Saturday, May 5, 2007
We had an open house this morning, inviting neighbors to see our new kitchen and to have coffee and doughnuts. This is our January Saturday morning tradition, but we had one out of season because everyone in the neighborhood knew we were having work done, and asked us periodically if it was ever going to be finished. (My next posting will be a comparison of the old and new kitchens).
Jim bought a few dozen doughnuts from a neighborhood bakery, and I got up early and made scones and coffee cake.
The Orange-Currant scone recipe is from The Zuni Cafe Cookbook. I've tried it once before and I found the dough too stiff to work with. This time I added a little more cream, and the dough was fine--it fact it was so easy to roll out that I got carried away and rolled them out way too thin. Instead of nice, plump scones, I had scones that looked like they'd been flattened--Road Kill Scones.
Because it was a celebration, we had mimosas in addition to our regular pots of coffee and tea. Maybe because of the champagne, nobody seemed to mind the state of the scones. I don't know why I keep trying to master these Zuni scones, when Rose's recipe for scones is the best I've ever had. Just stubbornness, I guess. The cookbook author says her customers love them, so I want to love them too.
I wanted to bake one other breakfast treat, but since time was getting short, I decided to bake the mini coffee cakes from The Best Quick Recipe. These ended up looking like little derbies.
I wish I could say that I deliberately made these derby-shaped coffee cakes in honor of Kentucky Derby Day, but that would be a lie. These are easy to whip up--half of the sour cream coffee cake batter in 12 muffin cups, a layer of streusel, the rest of the batter on top.
Jim invited his sister Betty over for dinner and to see the kitchen (as long as it was clean anyway), so as soon as our first guests left, I started cooking dinner. The weather has been cool, rainy, and windy, so comfort food sounded better than something spring-like. I made an excellent red-wine pot roast with porcini from epicurious. I followed the recipe exactly, except that I used a three-pound chuck roast instead of four pounds of meet. Three pounds still gave us a whole refrigerator full of leftovers. Then we had mashed potatoes, with the rest of the sour cream from the coffee cakes, and pan-roasted asparagus.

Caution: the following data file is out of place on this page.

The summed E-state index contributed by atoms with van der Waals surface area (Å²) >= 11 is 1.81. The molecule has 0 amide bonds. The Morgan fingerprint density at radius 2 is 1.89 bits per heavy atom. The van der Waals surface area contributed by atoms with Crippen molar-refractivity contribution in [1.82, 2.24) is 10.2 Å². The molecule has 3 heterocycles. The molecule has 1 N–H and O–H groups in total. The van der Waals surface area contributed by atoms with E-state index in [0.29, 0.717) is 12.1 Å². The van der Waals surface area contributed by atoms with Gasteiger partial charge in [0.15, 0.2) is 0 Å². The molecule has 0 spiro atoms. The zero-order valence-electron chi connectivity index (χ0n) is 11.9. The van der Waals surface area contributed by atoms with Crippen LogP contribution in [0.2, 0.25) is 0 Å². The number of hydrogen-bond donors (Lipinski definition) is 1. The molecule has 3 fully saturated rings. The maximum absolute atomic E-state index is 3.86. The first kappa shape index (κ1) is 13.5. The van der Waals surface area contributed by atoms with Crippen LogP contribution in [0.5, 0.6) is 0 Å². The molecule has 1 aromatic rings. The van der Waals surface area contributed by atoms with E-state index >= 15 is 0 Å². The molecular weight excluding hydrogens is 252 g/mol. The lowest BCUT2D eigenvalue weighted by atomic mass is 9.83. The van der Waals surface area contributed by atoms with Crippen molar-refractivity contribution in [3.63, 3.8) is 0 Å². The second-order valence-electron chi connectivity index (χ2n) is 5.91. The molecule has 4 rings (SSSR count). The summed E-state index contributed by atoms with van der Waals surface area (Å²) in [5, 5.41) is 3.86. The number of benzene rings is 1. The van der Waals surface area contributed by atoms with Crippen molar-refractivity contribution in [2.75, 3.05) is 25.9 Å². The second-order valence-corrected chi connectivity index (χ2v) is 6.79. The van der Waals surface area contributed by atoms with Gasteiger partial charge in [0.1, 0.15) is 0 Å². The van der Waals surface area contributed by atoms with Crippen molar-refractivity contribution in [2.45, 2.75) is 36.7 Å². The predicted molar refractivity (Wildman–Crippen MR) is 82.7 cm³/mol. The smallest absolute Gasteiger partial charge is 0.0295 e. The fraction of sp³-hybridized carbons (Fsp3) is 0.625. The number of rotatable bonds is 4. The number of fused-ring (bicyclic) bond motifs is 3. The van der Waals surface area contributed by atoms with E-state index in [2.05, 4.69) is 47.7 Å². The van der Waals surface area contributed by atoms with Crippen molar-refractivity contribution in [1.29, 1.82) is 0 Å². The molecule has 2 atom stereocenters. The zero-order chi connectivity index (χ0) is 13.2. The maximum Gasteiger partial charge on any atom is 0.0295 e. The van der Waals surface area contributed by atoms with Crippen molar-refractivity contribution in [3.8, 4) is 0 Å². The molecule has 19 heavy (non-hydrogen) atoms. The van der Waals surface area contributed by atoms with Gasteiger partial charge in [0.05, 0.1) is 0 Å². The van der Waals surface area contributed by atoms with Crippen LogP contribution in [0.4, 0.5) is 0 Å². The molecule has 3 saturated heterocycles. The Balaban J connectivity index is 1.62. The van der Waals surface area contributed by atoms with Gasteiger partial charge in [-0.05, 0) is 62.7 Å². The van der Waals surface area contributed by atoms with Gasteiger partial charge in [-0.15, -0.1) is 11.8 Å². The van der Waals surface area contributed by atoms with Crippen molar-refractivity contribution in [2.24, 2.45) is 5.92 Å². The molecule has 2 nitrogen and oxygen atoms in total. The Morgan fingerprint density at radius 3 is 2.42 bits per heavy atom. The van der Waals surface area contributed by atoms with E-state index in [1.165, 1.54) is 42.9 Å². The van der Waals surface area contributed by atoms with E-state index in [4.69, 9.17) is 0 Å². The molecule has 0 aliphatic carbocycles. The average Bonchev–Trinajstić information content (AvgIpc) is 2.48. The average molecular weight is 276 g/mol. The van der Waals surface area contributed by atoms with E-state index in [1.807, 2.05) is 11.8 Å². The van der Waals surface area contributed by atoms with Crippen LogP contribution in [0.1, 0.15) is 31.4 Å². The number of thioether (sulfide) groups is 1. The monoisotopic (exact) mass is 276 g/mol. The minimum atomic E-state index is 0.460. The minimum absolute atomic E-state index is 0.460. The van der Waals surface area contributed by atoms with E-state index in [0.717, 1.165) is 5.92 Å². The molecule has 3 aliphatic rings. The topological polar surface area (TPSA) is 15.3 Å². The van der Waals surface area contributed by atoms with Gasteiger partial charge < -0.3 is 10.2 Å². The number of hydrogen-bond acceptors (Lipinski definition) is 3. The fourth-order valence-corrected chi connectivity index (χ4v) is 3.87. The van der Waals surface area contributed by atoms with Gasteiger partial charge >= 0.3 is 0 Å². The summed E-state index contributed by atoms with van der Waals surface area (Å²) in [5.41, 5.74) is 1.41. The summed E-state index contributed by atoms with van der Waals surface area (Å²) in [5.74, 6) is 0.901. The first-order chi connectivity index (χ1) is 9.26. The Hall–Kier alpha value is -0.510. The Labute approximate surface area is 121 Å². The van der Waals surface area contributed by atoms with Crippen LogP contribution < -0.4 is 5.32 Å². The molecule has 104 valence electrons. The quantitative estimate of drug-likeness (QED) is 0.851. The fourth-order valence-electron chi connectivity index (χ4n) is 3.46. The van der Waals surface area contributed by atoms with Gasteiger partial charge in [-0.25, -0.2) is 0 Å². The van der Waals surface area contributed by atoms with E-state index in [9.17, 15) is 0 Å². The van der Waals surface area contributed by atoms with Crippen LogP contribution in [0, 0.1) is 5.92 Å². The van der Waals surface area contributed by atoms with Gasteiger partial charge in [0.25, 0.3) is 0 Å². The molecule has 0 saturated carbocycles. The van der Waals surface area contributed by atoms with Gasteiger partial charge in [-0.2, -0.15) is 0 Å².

I had just found my kitchen blow torch when I was putting things back in the kitchen, and it reminded me how much fun it is to make creme brulee. I made a basic recipe from Mark Bittman's cookbook, How to Cook Everything. I screwed these up because I was in a hurry, and I'd made them before, so I didn't bother to read the recipe carefully--just scalded the cream, whisked the egg yolks and sugar together, and added the cream. Then I realized that I was supposed to save half the sugar to make the brulee. You know what? There is no way to get sugar that's already been mixed into an egg-and-cream mixture out of the mixture. I tasted it. Very, very, sweet. I toyed with the idea of adding another six egg yolks and another 2 and a half cups of cream and making enough creme brulee to feed everyone on my block, but I rejected the idea, and decided I just wouldn't put much sugar on top. So I put the little pots in a water bath, added the pan to the oven (where the pot roast was simmering away), and went to change my clothes. On the way up the stairs, I remembered I'd never added the vanilla because I'd been so occupied in fretting about the sugar. I came back downstairs, added 1/8 teaspoon to each of the brulees, stirred it up, and left the kitchen. Quite miraculously, I didn't burn my hand.
Actually, everything turned out fine. The brulees were a little sweet, but not compared to, say, a Hostess Twinkie. Betty claimed they were wonderful, but she eats mostly Lean Cuisine, so I don't trust her compliments.
A side benefit: the oven was on most of the day, making my kitchen warmer than it's been in weeks. Coincidentally or not, my starter was more active than it's been since I began. I don't think it's quite ready to support a loaf of bread, but it's close. Thanks for all the hints: whether it was stirring it more vigorously, adding rye flour, warming the kitchen, or whispering sweet nothings to the starter, it responded to something. I'm hoping for sourdough bread next weekend.